For example, for medical staff:

  • Every doctor (and allied health professional and advanced nurse practitioner) should have a job plan, that describes how many patients they will see in different settings during their direct clinical care time
  • And the sum of the job plans for a given specialty should equal the trust’s annual activity plan for that specialty
  • And the sum of trust’s activity plans should equal the ICB plans
  • And at any point in the year, it should be clear how every trust, specialty and doctor is delivering against their contracted plans

Transparency and clarity top-to-bottom.

But scratch the surface, and you find that even where this approach ostensibly exists in practice, it cannot solve for two interrelated problems.

First, there continues to be unwarranted variation – but the magnitude is not always transparent to staff, or the implications clear (eg being able to clear waitlists and make the job feel more sustainable)

Partly, this challenge stems from a lack of definition: there is often no clear view of what activity should be expected of staff. How many patients should a doctor see in an outpatient clinic on average? What should be the throughput for a surgeon in a given specialty? And where will there be planned vs unplanned variation?

It also stems from a lack of transparency in data that can allow staff to have sensible conversations about what they are doing. Too often, this information is not visible, shared or examined.

The second problem is that it is rarely straight-forward for staff to change things to more effectively deliver their role.

For example, if you walk around a trust, time and again you will find that many doctors are not delivering their job plans. This is not necessarily through poor intent, but can be because the plans are not appropriate, or clear. It can also be because NHS organisations can make it incredibly hard for staff to deliver to their plans even if they want to.

Our work with trusts over the past year has shown us that many processes have too much “leakage”. Take outpatients; repeatedly there is a significant gap between the theoretical number of clinics you expect from job plans and the actual delivered number. This can often be attributed to leakage in scheduling – with wide variation within sub-specialties on patients booked per clinic – and in cancellations and did not attend rates. But without taking a de-averaged view it can be impossible to understand where the leakage occurs.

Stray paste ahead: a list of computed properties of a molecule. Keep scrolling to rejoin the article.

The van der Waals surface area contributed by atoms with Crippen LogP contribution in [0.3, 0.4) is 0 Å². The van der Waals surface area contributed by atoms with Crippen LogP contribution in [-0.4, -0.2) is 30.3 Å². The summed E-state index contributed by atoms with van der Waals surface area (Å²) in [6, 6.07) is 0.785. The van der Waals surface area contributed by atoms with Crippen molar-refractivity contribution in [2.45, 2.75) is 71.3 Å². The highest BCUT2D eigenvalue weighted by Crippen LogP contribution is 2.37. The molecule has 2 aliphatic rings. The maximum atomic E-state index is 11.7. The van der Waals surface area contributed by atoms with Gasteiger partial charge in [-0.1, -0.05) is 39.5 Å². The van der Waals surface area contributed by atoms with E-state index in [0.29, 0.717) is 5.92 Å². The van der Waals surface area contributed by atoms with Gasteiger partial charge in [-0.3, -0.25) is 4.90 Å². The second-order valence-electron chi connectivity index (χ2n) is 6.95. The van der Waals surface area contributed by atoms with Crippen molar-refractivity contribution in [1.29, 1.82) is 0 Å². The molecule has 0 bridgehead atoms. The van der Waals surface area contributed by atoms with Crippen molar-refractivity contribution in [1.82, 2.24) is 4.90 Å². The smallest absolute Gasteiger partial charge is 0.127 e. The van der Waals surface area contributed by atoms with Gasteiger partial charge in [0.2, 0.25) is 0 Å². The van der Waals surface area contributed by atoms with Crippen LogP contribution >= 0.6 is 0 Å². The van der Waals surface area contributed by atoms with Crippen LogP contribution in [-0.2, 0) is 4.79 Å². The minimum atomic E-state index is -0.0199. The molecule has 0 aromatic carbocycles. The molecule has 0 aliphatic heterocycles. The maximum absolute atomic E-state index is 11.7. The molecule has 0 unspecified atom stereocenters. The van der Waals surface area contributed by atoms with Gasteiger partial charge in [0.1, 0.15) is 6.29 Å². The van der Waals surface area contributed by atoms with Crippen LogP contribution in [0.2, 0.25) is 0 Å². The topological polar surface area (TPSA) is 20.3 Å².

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Staff can influence much of this leakage, but too often the prevailing culture disempowers and disengages the frontline. Hospitals are under immense pressure to deliver elective recovery, improve A&E performance, address cancer waits, and find efficiency savings. This often results in a “grip and control” culture that reduces freedoms and bureaucracy at the frontline and disengages the frontline. Behaviour is driven by context – and the NHS can be guilty of failing to give its staff the tools and incentives to help them work out how to be more productive in their roles.

We have used the example of doctors here, but this is the same story with nurses, AHPs and non-clinical staff. In the community too, we see huge variations in staffing and productivity, with significant differences in approach and delivery between community providers leading to very different patient access and experience across geographies.

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We have staffing ladders, demand and capacity tools, and productivity approaches that can all help the NHS plan its workforce better – but only if we also get the transparency, processes and culture right.